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Mission Accomplished: Iraq Is Broken


It’s hard to believe that supposedly intelligent people like Senators Joseph Biden (DE), Hillary Clinton (NY) and John Kerry (MA) call for “staying the course” in Iraq and acting responsibly by] sending more US troops with more fire power over there.

Don’t they understand that American soldiers break, not fix? The more US soldiers in Iraq, the more damage they will do and the more enemies they will make. To limit damage, to act morally and responsibly, remove the cause of violence and chaos in Iraq: the US military presence.

Since the early 1950s, US Presidents have used troops and the CIA to break other countries, not fix them. In 1953, the CIA shattered Iran’s integrity by overthrowing the elected Mossadegh government. 26 years later, Iranians overthrew the US-backed Shah. In 1979, Iranians showed the depth of their rage by also seizing scores of US officials as hostages. The Ayatollah’s regime labeled the United States “The Great Satan” – for screwing their country.

In 1954, the CIA smashed Guatemala by overthrowing a democratically elected government and replacing it with a military gang that killed and looted for forty years. Embraced by the Pentagon, these gangsters in uniform slaughtered as many as 100,000 Guatemalans (mostly indigenous peasants) and stole their land. The country has not yet recovered.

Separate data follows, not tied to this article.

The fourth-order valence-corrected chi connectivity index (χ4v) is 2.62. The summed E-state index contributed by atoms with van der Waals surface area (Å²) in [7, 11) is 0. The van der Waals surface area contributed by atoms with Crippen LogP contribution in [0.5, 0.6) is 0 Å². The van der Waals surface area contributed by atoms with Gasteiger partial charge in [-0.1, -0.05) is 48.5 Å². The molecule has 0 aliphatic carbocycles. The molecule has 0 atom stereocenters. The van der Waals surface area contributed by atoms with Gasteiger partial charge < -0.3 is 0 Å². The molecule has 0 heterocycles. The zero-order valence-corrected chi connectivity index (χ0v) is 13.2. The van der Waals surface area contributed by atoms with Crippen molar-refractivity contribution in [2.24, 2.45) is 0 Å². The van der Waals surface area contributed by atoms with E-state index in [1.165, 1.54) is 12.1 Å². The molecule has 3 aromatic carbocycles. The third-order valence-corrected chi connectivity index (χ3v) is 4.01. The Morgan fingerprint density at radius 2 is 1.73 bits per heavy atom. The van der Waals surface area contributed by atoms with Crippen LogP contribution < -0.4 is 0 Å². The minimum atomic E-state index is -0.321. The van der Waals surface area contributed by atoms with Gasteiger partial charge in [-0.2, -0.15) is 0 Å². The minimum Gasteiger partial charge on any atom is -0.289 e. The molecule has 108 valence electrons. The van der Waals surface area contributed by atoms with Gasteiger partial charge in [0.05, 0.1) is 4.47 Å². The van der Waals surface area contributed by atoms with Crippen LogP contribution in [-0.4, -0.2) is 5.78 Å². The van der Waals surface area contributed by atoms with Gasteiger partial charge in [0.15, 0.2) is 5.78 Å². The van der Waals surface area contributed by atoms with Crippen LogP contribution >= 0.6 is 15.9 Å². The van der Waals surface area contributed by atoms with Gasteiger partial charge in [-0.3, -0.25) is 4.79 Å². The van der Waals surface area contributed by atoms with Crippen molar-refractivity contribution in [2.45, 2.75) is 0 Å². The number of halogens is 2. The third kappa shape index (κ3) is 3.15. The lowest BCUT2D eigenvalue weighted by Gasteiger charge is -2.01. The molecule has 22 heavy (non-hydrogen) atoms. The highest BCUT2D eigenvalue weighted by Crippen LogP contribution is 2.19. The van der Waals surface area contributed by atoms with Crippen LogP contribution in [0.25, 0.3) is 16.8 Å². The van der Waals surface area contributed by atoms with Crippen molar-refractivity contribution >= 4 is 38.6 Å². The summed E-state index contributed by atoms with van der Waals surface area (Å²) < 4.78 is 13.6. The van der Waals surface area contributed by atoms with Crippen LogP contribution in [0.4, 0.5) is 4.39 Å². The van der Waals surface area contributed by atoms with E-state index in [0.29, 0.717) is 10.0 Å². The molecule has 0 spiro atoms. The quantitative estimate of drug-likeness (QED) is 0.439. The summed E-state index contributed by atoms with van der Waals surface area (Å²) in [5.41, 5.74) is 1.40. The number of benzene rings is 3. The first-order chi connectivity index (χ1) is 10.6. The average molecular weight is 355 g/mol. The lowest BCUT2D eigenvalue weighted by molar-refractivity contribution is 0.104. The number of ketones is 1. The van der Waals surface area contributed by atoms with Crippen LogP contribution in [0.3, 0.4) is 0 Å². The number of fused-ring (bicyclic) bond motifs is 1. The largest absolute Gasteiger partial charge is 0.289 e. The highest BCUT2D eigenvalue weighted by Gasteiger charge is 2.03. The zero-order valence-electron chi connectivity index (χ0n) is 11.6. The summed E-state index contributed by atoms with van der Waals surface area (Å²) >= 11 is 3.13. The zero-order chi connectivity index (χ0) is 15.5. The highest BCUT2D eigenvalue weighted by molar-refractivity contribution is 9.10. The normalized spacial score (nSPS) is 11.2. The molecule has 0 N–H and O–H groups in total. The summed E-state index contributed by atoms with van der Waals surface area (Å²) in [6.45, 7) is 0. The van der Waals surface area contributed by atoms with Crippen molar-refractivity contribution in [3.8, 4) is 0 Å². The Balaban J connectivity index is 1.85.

On September 11, 1973, Richard Nixon helped rupture Chile by “destabilizing” its elected government. For seventeen subsequent years, Washington supported a bloody military dictatorship led by General August Pinochet, a specialist in assassinating, disappearing and torturing his opponents at home and abroad. In 1991, the civilian government’s National Truth and Reconciliation Commission listed Pinochet’s crimes: 3,197 people assassinated or disappeared, tens of thousands tortured, hundreds of thousands forced into exile.

In March 2003, George W. Bush ordered the US military to break Iraq. The US arsenal destroyed the electricity and water supply, damaged sewage treatment and other vital sanitary facilities and pulverized bridges, other public places and thousands of homes. On May 1, 2003, dressed in a jump suit, Bush landed on the USS Abraham Lincoln and announced: “Mission Accomplished.”